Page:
These Teens Are Giving Their Food Desert Community a Makeover with Veggie Based Desserts

green garden bakery
Image care of Green Garden Bakery

In 2014, a group of Minneapolis teens wanted to help raise funds to support a friend who had been paralyzed in a car accident. Three years later, those same young people are the driving force behind Green Garden Bakery, a teen-run business that cultivates local youth leaders and challenges the community’s status as a food desert.

The USDA defines a food desert as an area where residents live more than one mile from a supermarket (in urban or suburban areas) or more than ten miles from a supermarket in rural areas. Studies have shown that residents of food deserts have an increased risk of heart disease as well as other health problems, such as metabolic disease. In 2010, the Department reported that a whopping 23.5 percent of Americans lived in a food desert, including residents of Heritage Park, Minneapolis.

While some initiatives have been taken to eradicate food deserts on a national level, notably by former First Lady Michelle Obama, some of the most inspirational stories are uniquely local efforts, including the one spearheaded by this group of entrepreneurial teens

green garden bakery

Beginnings Rooted in Community

While Green Garden Bakery‘s official beginnings stemmed from a fundraising project to help a friend, for rising high school senior Leensa Ahmed, the CEO/CFO of the organization and a 12-year resident of Heritage Park, the inspiration began even earlier.

As a young black, Muslim woman all the odds are against me, but I’m proving I’m a kickass boss.

Ahmed recalls that she was in the third grade when she discovered Active Chefs, a class that taught kids in the neighborhood about cooking, gardening, and nutrition.

“The class had been started by local community partners to address food insecurity in our neighborhood,” she says. She and a friend joined and, she recalls, “After participating for a few years we decided we wanted to apply our new skills to making a bigger difference in our community.”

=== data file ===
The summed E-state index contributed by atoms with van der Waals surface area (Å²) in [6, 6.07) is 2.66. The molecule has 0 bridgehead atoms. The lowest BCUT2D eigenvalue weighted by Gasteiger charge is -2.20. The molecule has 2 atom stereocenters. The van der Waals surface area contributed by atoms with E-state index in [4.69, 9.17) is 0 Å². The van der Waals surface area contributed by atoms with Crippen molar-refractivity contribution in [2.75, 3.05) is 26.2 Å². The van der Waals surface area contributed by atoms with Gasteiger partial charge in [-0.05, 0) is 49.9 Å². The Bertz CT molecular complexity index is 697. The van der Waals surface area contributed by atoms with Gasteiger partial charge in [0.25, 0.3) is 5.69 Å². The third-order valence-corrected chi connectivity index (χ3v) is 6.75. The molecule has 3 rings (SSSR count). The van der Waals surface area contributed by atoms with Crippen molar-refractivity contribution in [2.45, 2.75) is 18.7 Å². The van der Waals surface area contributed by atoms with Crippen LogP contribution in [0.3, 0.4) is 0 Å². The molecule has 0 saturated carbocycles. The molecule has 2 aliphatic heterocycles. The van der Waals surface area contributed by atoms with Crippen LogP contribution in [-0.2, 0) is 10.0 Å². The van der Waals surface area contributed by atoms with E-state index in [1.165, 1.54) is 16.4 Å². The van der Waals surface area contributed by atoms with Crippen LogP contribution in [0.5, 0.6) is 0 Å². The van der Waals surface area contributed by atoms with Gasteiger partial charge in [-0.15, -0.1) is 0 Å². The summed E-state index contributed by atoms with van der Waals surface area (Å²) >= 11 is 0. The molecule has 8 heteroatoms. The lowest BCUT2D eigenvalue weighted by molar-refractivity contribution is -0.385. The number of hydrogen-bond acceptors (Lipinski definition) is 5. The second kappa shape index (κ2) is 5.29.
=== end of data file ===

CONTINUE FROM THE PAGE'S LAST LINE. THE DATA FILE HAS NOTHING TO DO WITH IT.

They put one of their favorite recipes to work: a green tomato cake made with excess tomatoes from their community garden.

“At our very first sale in 2014, our goal was to make $500,” she says. “We sold the cakes for $5 and made over $1,500 in one day. For a bunch of middle schoolers, we sure thought we were rich.”

green garden bakery

A Business Rooted in Independence

From these grassroots effort, a true business was born. Today, a group of 16 youth leaders run Green Garden Bakery, with support from local adult advisors and not-for-profit organization Urban Strategies, which works to help communities to build safe neighborhoods in urban centers.

“None of us have had any formal business classes or parents who worked in business,” says Ahmed. “We learned early on that in order to be successful we need to network with local businesses and experts in the field.”

But while the teens have learned to take advantage of the experience of the adults around them, the large majority of their success comes from their effort and their effort alone.

Together, the teens grow vegetables in their community garden, bake them into healthy, vegetable-based desserts, and sell them via a “pay-what-you-can” model.

“This creates accessibility for everyone and also allows customers to pay more for a product they believe in,” says Ahmed, who also notes that she has found that the group’s profits are higher with this model than with fixed prices.